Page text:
In many ways, 2019 was a challenging year for the Dayton region. But business and the local economy continue to push forward, reflecting a strong national economy and resilient local companies.
Businesses continued to hire, expand, and move to the area — General Motors, CareSource, Booz Allen Hamilton, Tyler Technologies, among others. The year also saw continued Dayton Arcade development and continued strength at Wright-Patterson Air Force Base.
But explosive job growth wasn’t in the cards for the region this year. Non-farm employment grew in the Dayton area just 1.2 percent from October 2018 to October 2019, according to federal data.
“Growth but sluggish growth,” said Thomas Traynor, dean of Wright State University’s Raj Soin College of Business.
Companies created or committed to create 2,220 new jobs in the 12-county area surrounding Dayton, creating $101 million in new annual payroll, according to tentative numbers from the Dayton Development Coalition, an economic development organization tasked with recruiting and retaining businesses in this region.
That’s a steep decline from the 3,700 new jobs that were committed to the area in 2018, according to coalition data, but a jump from 2017 when 2,000 jobs were added.
The coalition said 36 new projects were drawn to the area in 2019, 7,623 existing jobs were retained or protected, and $703 million in new capital was invested.
That last metric is important to the coalition. Citing a statistic he says he picked up in a University of Dayton economics class, Jeff Hoagland, the coalition’s president and chief executive, said some 80 percent of new jobs are created by businesses already in a metropolitan area or state.
“You have to take care of your existing companies,” Hoagland said.
Growing the businesses already in the Dayton region is often where the real action is.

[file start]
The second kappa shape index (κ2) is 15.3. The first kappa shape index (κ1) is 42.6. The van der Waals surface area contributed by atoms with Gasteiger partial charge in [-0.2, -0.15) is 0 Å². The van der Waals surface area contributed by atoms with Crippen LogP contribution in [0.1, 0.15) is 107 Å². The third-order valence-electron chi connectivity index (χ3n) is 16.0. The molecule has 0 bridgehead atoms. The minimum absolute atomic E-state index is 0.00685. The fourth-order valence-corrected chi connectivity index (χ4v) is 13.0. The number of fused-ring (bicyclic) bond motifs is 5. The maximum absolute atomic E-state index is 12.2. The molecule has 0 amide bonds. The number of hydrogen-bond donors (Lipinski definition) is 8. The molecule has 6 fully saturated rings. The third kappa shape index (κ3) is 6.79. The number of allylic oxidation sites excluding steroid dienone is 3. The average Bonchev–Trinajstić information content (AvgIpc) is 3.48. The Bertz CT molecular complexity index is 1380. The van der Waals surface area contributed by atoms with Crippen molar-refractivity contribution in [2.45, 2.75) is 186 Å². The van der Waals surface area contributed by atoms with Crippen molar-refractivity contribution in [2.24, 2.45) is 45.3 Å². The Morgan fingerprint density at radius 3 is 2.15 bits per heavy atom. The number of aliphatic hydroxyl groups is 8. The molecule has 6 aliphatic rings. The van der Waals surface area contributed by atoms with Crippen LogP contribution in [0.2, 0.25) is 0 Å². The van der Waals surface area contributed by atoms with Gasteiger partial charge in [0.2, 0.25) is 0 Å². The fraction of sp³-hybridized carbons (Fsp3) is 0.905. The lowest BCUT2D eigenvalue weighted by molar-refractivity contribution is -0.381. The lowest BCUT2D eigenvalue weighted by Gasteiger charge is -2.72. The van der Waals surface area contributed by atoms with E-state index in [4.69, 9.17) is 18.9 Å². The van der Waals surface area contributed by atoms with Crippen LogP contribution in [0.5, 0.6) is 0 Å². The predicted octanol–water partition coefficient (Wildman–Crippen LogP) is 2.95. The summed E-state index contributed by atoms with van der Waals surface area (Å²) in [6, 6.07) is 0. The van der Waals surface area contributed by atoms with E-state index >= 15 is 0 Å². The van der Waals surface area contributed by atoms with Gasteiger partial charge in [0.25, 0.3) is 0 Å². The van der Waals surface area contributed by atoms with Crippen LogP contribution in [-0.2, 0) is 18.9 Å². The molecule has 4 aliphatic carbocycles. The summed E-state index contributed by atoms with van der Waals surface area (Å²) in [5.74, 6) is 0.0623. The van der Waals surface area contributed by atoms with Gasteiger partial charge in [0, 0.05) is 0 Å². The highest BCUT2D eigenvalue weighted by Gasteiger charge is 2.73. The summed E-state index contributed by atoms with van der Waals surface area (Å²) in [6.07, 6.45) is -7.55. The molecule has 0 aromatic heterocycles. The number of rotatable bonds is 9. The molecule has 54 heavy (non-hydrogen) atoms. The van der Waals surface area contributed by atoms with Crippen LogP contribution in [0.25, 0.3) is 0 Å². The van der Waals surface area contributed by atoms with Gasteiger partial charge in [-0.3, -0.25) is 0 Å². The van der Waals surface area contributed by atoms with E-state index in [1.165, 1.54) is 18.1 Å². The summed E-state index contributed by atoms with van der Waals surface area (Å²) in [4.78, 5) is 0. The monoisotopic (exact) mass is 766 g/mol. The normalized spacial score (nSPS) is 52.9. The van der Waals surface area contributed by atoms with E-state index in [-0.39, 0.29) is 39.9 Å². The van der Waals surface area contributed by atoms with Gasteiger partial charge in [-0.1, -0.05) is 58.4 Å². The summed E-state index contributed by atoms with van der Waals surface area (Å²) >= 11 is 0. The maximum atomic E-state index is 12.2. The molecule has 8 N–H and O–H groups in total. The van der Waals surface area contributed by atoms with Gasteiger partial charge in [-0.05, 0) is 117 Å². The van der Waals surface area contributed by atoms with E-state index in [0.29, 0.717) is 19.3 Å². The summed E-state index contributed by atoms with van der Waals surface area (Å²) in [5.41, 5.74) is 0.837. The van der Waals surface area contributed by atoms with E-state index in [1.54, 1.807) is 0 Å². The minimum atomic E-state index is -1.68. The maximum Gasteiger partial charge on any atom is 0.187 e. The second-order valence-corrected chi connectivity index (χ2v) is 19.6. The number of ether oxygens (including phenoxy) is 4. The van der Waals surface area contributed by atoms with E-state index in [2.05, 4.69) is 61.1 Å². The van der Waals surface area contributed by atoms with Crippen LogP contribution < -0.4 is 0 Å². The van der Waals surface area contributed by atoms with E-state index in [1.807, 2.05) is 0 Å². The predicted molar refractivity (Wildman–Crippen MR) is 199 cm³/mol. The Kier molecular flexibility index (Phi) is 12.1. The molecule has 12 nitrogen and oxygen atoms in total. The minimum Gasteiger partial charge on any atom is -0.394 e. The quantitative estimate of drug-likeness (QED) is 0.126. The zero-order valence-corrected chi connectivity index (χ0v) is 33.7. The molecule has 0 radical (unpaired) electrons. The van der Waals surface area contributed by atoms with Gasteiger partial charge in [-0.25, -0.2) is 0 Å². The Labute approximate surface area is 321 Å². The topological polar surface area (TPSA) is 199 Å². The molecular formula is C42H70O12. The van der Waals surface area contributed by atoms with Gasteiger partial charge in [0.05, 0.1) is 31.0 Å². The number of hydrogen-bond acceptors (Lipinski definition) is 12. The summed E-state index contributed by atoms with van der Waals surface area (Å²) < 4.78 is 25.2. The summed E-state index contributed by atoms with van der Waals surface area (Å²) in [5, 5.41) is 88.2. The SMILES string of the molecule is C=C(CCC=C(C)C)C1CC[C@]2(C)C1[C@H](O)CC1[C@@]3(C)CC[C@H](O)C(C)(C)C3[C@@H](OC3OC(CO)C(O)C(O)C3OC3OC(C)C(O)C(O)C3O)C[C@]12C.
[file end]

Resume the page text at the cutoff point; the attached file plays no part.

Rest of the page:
“I think they (JobsOhio) want to see an even stronger push of meeting with our local companies,” Hoagland said. “So in 2020, we’re going to try to get out there even more.”
It’s hard to overstate the impact of two particular Wright-Patterson projects — the expected arrival of the F-35 support program and the new headquarters for the ever-growing National Air and Space Intelligence Center or NASIC.
Every high-paying, technical job created in those operations spawns even more jobs elsewhere, Hoagland said.
“With those new missions coming here, that multiplier is two to three X,” he said. An expected approximately 300 F-35-support jobs would contribute to the creation of 600 to 900 new jobs elsewhere in the region, as those new employees move into the region, buying homes and more.
“Those folks who come to serve both in and out of uniform bring families, they need health care, they need housing, they need all those things,” said Elaine Bryant, coalition executive vice president for aerospace and defense.
“And of course they also need industry — prime contractors, sub-contractors for the Wright-Patt mission,” she added. “It’s all in line with growing the region right now.”
The base already has a $16 billion impact on the region’s economy.
Wright-Patterson today is Ohio’s largest single-site employer, with about 30,000 military and civilian employees. But growth is possible beyond that, Bryant said.
“We could see another 4,000 (jobs) potentially,” she said.
The key is when those new base jobs will appear, Wright State’s Traynor said. At the moment, there is no definitive timeline for when the F-35 support program moves to the base.